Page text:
So it’s really this merging of the physical, digital world and, I think, you know, as a student of digital who’s been doing it for, you know, X amount of years, we see that this comes in waves and we really went through a wave where we were focused on the browser. Everything had to run through the browser. And that was really where it’s, I can’t help but feel we’re entering this next wave where it’s less about a physical computer and a device and more about sort of connected experiences of things and people and devices all meshed together in a way that blends this physical, digital world. It’s like a shifting of the tectonic plate of the internet right now. We’re about to engage in this whole new world that unleashes a whole bunch of new possibilities. One of them, of course, we can’t have this conversation without talking about data, right? That the digital link, if you will, that’s leftover through engagements. How are retailers thinking about data, Doug?

Doug Stephens:
I think they’re thinking about it from the standpoint of accumulation. The capacity now to accumulate tons of data is there, and so I think a lot of retailers have latched onto this idea of big data being primarily about the volume of data. And so, they’re all very interested in, you know, going out and spending a lot of capital and engaging…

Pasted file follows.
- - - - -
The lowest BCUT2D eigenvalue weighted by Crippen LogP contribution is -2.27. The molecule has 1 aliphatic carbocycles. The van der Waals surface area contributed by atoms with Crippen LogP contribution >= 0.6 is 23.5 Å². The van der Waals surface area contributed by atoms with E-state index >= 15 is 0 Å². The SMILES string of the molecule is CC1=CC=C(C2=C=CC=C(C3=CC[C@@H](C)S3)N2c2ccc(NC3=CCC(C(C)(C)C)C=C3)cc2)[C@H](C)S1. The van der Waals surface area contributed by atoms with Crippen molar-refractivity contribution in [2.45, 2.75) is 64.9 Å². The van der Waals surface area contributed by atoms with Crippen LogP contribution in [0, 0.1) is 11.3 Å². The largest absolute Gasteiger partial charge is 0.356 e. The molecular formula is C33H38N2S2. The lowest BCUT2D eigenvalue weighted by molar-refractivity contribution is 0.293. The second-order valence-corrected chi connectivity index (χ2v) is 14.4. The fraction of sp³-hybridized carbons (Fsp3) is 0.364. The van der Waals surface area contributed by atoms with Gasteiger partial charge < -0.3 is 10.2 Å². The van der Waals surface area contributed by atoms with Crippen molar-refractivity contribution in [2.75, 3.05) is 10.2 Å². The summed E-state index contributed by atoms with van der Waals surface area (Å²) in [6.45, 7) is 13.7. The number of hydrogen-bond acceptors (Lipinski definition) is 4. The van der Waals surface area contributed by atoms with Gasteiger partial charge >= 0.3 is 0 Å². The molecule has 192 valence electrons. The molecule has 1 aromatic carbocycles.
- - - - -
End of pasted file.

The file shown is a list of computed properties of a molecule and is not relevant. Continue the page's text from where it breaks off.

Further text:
Shannon Ryan:
They’re hoarders…

Doug Stephens:
And to, you know, let’s just get as much data on consumers as we can. The problem with that…the first obvious problem is that it’s really not about the volume. It’s about the degree to which you can parse the right data to really pick up on those broken windows along the experience.

Shannon Ryan:
The actionable moments…

Doug Stephens:
The actionable moments, exactly. And you can deliver to consumers the tools and information that they need in those moments to really make that experience with your brand joyful.
The other problem is that because we have this hunger for as much data as we can get, we often take nefarious routes to getting it. And even if it’s not nefarious, it’s a bother for the consumer, right? It’s just give me as much information as you as you can. I want all the information I can get about you, but the best brands actually work at it from the other way. The best brands say, I’m going to give you something first and it’s going to be so good and it’s going to be so enjoyable for you that you’re going to want to share more information with me. Whether that’s the Nike running club app, whether it’s Amazon prime, sometimes it’s a very simple exchange of value that will prompt a consumer to say, ‘you know what, that was pretty good. You said it was going to be here Tuesday. It was here Tuesday and it was exactly what I ordered. So that’s cool. Yeah, I’ll give you some more information if that makes this relationship even better’. And that’s where brands have to start from, I think, in this whole conversation around big data.